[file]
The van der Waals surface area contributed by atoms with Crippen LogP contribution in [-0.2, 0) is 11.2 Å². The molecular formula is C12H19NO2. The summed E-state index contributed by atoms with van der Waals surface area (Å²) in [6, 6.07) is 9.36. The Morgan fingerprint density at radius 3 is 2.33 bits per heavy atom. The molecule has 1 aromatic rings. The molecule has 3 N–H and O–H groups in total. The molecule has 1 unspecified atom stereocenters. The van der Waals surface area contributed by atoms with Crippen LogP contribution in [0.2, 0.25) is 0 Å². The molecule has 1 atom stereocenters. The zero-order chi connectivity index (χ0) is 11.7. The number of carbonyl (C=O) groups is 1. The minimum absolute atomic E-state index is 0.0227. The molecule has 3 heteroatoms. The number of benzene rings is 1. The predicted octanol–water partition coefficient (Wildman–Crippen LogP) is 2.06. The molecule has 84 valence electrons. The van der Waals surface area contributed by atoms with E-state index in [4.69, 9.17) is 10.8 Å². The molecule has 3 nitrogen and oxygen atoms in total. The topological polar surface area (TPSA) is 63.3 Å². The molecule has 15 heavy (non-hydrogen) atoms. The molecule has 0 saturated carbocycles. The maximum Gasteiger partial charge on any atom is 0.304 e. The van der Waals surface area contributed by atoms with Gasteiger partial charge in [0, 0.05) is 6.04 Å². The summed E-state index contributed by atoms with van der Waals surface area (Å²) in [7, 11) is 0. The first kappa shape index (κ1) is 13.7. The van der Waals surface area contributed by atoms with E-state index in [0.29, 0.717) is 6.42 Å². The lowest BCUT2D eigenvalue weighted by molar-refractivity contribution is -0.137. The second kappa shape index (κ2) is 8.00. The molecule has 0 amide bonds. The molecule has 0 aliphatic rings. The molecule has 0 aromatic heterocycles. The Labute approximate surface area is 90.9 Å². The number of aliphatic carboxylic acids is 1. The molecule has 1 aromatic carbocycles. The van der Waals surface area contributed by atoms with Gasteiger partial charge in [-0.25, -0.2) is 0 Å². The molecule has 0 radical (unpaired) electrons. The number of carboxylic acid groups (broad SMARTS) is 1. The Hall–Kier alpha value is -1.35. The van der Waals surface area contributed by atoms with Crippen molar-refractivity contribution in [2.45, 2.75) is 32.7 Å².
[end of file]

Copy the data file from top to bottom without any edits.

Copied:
The van der Waals surface area contributed by atoms with Crippen LogP contribution in [-0.2, 0) is 11.2 Å². The molecular formula is C12H19NO2. The summed E-state index contributed by atoms with van der Waals surface area (Å²) in [6, 6.07) is 9.36. The Morgan fingerprint density at radius 3 is 2.33 bits per heavy atom. The molecule has 1 aromatic rings. The molecule has 3 N–H and O–H groups in total. The molecule has 1 unspecified atom stereocenters. The van der Waals surface area contributed by atoms with Crippen LogP contribution in [0.2, 0.25) is 0 Å². The molecule has 1 atom stereocenters. The zero-order chi connectivity index (χ0) is 11.7. The number of carbonyl (C=O) groups is 1. The minimum absolute atomic E-state index is 0.0227. The molecule has 3 heteroatoms. The number of benzene rings is 1. The predicted octanol–water partition coefficient (Wildman–Crippen LogP) is 2.06. The molecule has 84 valence electrons. The van der Waals surface area contributed by atoms with E-state index in [4.69, 9.17) is 10.8 Å². The molecule has 3 nitrogen and oxygen atoms in total. The topological polar surface area (TPSA) is 63.3 Å². The molecule has 15 heavy (non-hydrogen) atoms. The molecule has 0 saturated carbocycles. The maximum Gasteiger partial charge on any atom is 0.304 e. The van der Waals surface area contributed by atoms with Gasteiger partial charge in [0, 0.05) is 6.04 Å². The summed E-state index contributed by atoms with van der Waals surface area (Å²) in [7, 11) is 0. The first kappa shape index (κ1) is 13.7. The van der Waals surface area contributed by atoms with E-state index in [0.29, 0.717) is 6.42 Å². The lowest BCUT2D eigenvalue weighted by molar-refractivity contribution is -0.137. The second kappa shape index (κ2) is 8.00. The molecule has 0 amide bonds. The molecule has 0 aliphatic rings. The molecule has 0 aromatic heterocycles. The Labute approximate surface area is 90.9 Å². The number of aliphatic carboxylic acids is 1. The molecule has 1 aromatic carbocycles. The van der Waals surface area contributed by atoms with Gasteiger partial charge in [-0.25, -0.2) is 0 Å². The molecule has 0 radical (unpaired) electrons. The number of carboxylic acid groups (broad SMARTS) is 1. The Hall–Kier alpha value is -1.35. The van der Waals surface area contributed by atoms with Crippen molar-refractivity contribution in [2.45, 2.75) is 32.7 Å².